Kate Shelly by Eugene J. Hall

Have you heard how a girl saved the lightning express—
Of Kate Shelly, whose father was killed on the road?
Were he living to-day, he’d be proud to possess
Such a daughter as Kate. Ah! ’twas grit that she showed
On that terrible evening when Donahue’s train
Jumped the bridge and went down, in the darkness and rain.

She was only eighteen, but a woman in size,
With a figure as graceful and lithe as a doe,
With peach-blossom cheeks, and with violet eyes,
And teeth and complexion like new-fallen snow;
With a nature unspoiled and unblemished by art—
With a generous soul, and a warm, noble heart!

‘Tis evening—the darkness is dense and profound;
Men linger at home by their bright-blazing fires;
The wind wildly howls with a horrible sound,
And shrieks through the vibrating telegraph wires;
The fierce lightning flashes along the dark sky;
The rain falls in torrents; the river rolls by.

The scream of a whistle; the rush of a train!
The sound of a bell! a mysterious light
That flashes and flares through the fast falling rain!
A rumble! a roar! shrieks of human affright!
The falling of timbers! the space of a breath!
A splash in the river; then darkness and death!

Kate Shelly recoils at the terrible crash;
The sounds of destruction she happens to hear;
She springs to the window—she throws up the sash,
And listens and looks with a feeling of fear.
The tall tree-tops groan, and she hears the faint cry
Of a drowning man down in the river near by.

Her heart feebly flutters, her features grow wan,
And then through her soul in a moment there flies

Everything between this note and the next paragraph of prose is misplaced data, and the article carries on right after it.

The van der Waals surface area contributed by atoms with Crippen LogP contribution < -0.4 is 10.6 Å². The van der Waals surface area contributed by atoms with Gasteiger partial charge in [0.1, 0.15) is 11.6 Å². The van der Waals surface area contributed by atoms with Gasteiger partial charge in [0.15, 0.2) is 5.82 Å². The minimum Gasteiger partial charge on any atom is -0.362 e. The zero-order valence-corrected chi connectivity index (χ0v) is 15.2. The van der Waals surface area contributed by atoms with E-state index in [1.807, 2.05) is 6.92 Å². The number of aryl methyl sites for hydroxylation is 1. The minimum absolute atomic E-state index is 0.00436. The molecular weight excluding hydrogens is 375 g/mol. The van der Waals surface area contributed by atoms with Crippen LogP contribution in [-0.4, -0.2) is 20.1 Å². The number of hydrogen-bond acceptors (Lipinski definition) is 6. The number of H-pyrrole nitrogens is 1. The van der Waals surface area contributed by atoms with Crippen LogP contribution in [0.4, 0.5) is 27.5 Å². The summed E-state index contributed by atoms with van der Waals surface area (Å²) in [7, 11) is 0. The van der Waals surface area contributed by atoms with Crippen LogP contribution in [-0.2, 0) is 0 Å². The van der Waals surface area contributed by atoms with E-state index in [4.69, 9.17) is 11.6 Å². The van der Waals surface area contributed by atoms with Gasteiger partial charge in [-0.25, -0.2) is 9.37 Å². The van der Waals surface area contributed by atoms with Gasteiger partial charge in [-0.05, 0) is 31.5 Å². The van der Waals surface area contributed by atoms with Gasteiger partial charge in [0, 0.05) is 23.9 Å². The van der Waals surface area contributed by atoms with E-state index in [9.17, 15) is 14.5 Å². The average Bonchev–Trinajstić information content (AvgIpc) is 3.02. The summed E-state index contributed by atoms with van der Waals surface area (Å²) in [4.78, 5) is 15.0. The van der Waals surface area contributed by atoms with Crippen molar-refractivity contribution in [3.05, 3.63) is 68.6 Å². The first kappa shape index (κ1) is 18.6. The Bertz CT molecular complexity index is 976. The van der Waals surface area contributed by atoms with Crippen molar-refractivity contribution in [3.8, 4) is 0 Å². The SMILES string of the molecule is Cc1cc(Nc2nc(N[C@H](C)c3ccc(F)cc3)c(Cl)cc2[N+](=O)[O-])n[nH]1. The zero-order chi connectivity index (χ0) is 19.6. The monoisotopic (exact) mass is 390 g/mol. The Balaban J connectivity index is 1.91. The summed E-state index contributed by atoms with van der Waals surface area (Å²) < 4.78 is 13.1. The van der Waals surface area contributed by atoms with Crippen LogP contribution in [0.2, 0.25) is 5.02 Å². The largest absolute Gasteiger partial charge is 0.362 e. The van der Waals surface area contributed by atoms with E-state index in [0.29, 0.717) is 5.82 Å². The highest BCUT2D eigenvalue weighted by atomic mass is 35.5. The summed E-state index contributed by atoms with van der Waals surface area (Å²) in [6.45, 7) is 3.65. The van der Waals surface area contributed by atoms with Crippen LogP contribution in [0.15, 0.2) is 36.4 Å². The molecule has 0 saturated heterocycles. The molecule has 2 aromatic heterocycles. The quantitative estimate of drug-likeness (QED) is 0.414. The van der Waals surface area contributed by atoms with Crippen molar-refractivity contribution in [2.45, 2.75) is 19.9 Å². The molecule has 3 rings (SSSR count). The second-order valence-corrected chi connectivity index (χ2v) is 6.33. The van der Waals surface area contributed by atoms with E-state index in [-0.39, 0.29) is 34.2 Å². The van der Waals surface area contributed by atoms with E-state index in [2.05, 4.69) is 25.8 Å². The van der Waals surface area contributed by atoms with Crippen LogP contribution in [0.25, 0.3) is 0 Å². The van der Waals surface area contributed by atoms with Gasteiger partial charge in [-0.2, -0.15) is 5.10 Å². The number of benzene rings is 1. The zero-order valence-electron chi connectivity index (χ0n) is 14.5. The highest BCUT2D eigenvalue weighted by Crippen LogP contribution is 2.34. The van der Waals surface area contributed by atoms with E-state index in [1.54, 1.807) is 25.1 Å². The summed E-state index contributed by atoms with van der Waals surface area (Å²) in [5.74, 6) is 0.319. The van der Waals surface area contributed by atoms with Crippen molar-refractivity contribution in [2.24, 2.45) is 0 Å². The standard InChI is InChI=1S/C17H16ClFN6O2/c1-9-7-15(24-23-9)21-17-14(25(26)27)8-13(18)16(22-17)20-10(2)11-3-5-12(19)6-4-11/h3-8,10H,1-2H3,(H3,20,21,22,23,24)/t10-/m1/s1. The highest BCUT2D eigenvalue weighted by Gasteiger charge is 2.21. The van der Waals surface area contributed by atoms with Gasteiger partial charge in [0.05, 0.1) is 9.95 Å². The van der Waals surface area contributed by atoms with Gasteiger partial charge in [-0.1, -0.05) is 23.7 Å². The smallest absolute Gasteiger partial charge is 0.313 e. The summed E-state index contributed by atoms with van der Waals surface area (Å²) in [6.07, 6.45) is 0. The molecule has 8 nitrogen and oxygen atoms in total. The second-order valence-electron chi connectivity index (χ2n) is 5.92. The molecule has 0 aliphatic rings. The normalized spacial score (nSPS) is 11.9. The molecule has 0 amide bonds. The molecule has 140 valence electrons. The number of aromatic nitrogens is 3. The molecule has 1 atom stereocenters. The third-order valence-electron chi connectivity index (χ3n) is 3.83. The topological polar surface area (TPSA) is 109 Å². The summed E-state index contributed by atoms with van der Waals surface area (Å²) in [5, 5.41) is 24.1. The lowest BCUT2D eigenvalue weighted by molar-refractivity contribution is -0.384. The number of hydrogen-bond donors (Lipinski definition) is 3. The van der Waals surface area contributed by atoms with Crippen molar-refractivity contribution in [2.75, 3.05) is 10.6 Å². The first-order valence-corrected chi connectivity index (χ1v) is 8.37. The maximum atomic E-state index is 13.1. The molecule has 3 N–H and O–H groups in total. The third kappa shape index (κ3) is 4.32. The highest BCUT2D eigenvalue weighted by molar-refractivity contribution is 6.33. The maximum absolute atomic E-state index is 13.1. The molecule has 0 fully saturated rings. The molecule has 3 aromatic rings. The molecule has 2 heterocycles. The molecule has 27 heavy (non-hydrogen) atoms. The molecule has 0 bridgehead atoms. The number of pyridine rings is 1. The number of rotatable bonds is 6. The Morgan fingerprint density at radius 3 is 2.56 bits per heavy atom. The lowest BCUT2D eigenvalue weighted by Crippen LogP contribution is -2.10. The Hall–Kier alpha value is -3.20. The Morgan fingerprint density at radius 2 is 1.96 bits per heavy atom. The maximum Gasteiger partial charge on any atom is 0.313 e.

A forethought that gives her the strength of a man—
She turns to her trembling old mother and cries:
“I must save the express—’twill be here in an hour!”
Then out through the door disappears in the shower.

She flies down the track through the pitiless rain;
She reaches the river—the water below
Whirls and seethes through the timbers. She shudders again;
“The bridge! To Moingona, God help me to go!”
Then closely about her she gathers her gown
And on the wet ties with a shiver sinks down.

Then carefully over the timbers she creeps
On her hands and knees, almost holding her breath.
The loud thunder peals and the wind wildly sweeps,
And struggles to hurry her downward to death;
But the thought of the train to destruction so near
Removes from her soul every feeling of fear.

With the blood dripping down from each torn, bleeding limb,
Slowly over the timbers her dark way she feels;
Her fingers grow numb and her head seems to swim;
Her strength is fast failing—she staggers! she reels!
She falls—Ah! the danger is over at last,
Her feet touch the earth, and the long bridge is passed!

In an instant new life seems to come to her form;
She springs to her feet and forgets her despair.
On, on to Moingona! she faces the storm,
She reaches the station—the keeper is there,
“Save the lightning express! No—hang out the red light!
There’s death on the bridge at the river to-night!”

Out flashes the signal-light, rosy and red;
Then sounds the loud roar of the swift-coming train,
The hissing of steam, and there, brightly ahead,
The gleam of a headlight illumines the rain.
“Down brakes!” shrieks the whistle, defiant and shrill;
She heeds the red signal—she slackens, she’s still!

Ah! noble Kate Shelly, your mission is done;
Your deed that dark night will not fade from our gaze;
An endless renown you have worthily won;
Let the nation be just, and accord you its praise,
Let your name, let your fame, and your courage declare
What a woman can do, and a woman can dare!